Part I: The Post-WTO: Introduction.- An Introduction to Utopian and Dystopian Post-WTO Regimes and Environments.- Part II: The Post-WTO: Macro and Theoretical Perspectives.- To Dystopia and Beyond: The WTO in a Warming Megaregional World.- Narrowed Down Utopia: Adjusting the WTO to a Changing Trade Environment.- Waiting for Cordell Hull.- GAIA 2048-A 'Glocal Agency in Anthropocene': Cognitive and Institutional Change as 'Legal Science Fiction'.- If the WTO Were to Break Down Completely, Would We Stoop and Build It Up with Worn-Out Tools?.- Part III: The Post-WTO: Dispute Settlement.- The EU Approach to Overcome the WTO Dispute Settlement Vacuum: Article 25 DSU Interim Appeal Arbitration as a Bridge Between Renovation and Innovation.- Like a Rolling Stone: Exploring Viable Options for the WTO Dispute Settlement Mechanism to Evolve Forward in the Post-WTO Era.- What Can We Learn from Our Struggling Cousin?: Recent Discussions on Reform of International Investment Law and Investment Dispute Settlement Proceedings.- Reaching for Utopia, Geneva as Inspiration for Investment Disputes?.- A Possible Hierarchy of Dispute Settlement Systems?.- Part IV: The Post-WTO: Specific International Economic Law Issues.- The Concern with Non-concerns: For the End of Trade Dystopia.- The Rise of Import Substitution Subsidies and Local Content Requirements in a Dystopian WTO 2.0 Regime.- A Development-Driven Post WTO World.- Saving the World Trade Order from the Bottom Up: A Role for Preferential Trade Agreements.- A New International Trade Framework for Digital Assets.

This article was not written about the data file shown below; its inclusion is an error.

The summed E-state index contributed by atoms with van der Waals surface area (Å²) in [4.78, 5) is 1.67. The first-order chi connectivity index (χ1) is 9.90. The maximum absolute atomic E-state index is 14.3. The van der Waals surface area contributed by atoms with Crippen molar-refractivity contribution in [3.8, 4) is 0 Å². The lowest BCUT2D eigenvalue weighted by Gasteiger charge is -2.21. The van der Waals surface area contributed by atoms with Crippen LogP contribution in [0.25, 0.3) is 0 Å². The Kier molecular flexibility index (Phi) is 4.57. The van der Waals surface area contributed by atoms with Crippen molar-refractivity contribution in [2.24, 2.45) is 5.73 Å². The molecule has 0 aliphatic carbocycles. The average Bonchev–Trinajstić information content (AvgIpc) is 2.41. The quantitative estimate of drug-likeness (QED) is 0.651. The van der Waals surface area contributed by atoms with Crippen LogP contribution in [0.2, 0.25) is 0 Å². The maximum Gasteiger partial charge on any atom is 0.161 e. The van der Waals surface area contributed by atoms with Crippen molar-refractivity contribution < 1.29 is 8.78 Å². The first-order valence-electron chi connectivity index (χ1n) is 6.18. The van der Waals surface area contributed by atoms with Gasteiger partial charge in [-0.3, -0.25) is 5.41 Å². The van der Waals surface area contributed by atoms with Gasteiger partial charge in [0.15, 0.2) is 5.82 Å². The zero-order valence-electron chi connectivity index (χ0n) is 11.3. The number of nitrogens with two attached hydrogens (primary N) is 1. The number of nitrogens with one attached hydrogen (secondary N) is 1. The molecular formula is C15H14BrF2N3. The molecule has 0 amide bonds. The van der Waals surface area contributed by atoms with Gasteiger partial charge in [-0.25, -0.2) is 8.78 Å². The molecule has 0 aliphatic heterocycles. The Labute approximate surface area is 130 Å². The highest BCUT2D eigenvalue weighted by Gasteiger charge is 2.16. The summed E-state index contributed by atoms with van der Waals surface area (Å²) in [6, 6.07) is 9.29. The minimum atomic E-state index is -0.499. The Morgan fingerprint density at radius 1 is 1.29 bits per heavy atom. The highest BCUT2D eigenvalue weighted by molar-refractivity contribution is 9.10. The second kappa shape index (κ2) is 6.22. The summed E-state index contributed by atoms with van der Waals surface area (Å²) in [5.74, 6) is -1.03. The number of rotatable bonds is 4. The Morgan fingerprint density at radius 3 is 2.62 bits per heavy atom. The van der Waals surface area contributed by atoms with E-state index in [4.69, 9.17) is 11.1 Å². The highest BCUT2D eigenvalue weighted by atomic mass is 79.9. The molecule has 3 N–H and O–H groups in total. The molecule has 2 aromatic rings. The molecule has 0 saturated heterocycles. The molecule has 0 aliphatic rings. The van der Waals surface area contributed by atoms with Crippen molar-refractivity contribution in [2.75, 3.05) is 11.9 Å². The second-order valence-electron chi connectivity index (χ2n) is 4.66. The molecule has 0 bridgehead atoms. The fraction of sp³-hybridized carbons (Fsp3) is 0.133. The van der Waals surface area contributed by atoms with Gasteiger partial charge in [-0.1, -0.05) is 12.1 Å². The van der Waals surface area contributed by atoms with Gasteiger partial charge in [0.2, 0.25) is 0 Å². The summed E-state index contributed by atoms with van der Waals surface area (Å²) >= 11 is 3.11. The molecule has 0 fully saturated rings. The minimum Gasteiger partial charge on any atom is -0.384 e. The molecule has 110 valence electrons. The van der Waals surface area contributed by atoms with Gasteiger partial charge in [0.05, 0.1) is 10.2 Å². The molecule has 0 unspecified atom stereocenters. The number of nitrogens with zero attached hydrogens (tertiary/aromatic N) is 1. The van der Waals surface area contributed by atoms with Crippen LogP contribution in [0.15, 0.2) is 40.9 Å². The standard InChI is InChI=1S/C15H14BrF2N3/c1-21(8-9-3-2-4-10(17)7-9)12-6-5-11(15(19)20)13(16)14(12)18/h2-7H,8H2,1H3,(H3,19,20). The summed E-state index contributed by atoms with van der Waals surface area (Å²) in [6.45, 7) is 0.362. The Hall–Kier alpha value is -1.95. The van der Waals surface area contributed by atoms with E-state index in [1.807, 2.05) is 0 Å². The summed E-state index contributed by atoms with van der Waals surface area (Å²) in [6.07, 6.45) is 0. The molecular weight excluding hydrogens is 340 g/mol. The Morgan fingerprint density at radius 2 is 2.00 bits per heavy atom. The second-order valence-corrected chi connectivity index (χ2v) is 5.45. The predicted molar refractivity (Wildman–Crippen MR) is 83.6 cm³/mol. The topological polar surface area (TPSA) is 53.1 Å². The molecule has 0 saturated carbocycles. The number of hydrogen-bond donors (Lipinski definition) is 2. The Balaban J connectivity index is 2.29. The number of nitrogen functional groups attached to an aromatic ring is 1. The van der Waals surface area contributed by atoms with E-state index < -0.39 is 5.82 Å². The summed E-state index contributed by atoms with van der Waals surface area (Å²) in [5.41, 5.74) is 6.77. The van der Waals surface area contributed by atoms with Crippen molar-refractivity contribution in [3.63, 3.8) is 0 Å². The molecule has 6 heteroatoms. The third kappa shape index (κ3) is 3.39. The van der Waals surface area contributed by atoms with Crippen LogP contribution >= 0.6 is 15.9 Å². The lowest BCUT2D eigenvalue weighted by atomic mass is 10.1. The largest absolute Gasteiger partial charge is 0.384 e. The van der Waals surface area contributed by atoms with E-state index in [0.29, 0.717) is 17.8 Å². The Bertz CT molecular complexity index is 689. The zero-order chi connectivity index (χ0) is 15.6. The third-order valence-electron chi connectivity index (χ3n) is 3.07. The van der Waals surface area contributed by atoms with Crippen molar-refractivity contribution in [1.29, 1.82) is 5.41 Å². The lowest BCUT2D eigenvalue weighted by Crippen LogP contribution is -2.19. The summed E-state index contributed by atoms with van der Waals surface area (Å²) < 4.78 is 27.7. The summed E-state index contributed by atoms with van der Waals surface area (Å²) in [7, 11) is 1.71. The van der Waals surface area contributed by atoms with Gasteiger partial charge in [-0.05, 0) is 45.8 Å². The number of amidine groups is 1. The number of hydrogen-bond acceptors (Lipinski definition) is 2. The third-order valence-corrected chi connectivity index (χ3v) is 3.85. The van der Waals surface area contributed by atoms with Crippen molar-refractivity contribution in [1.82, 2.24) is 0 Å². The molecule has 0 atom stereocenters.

This book provides readers with a unique opportunity to explore how the international economic legal order (IELO) may look in a post-WTO world. The substance of this book presupposes (whether correct or not) that the WTO either: (a) Stagnates into the foreseeable future (Doha withers, no new Rounds, at best minor amendments, little new jurisprudence, effective collapse of the DSB); or (b) Falls apart completely. While neither is desirable, the book underlines that it must be conceded that neither is inconceivable. The collapse of the Soviet Union tells us that anything is possible (in 1986 no one foresaw the end of the Cold War - clearly it was a much more significant event than would be the case for the demise of the WTO and the current international economic legal order (IELO)). Similarly, just a year or two before Brexit or the election of US President Donald Trump, no one foresaw those two eventualities. Consequently, a worst-case scenario for the future of the WTO cannot be ignored - rather, it must be explored, as has been done in this book. Indeed, despite most IEL academics' commitment to multilateralism and specifically to a vibrant and dynamic WTO, academics in the field are now beginning to seriously discuss what a post-WTO world could look like (and it was the project behind this book that first launched those discussions). Accordingly, this examination of the post-WTO world will be of great value to practitioners, governmental and international officials and scholars in the IELO. This is particularly so in an era of increasingly rapid change, during which legal scholarship must also address the future if it wants to contribute creative solutions to the resolution and management of the many serious contemporary problems facing our field.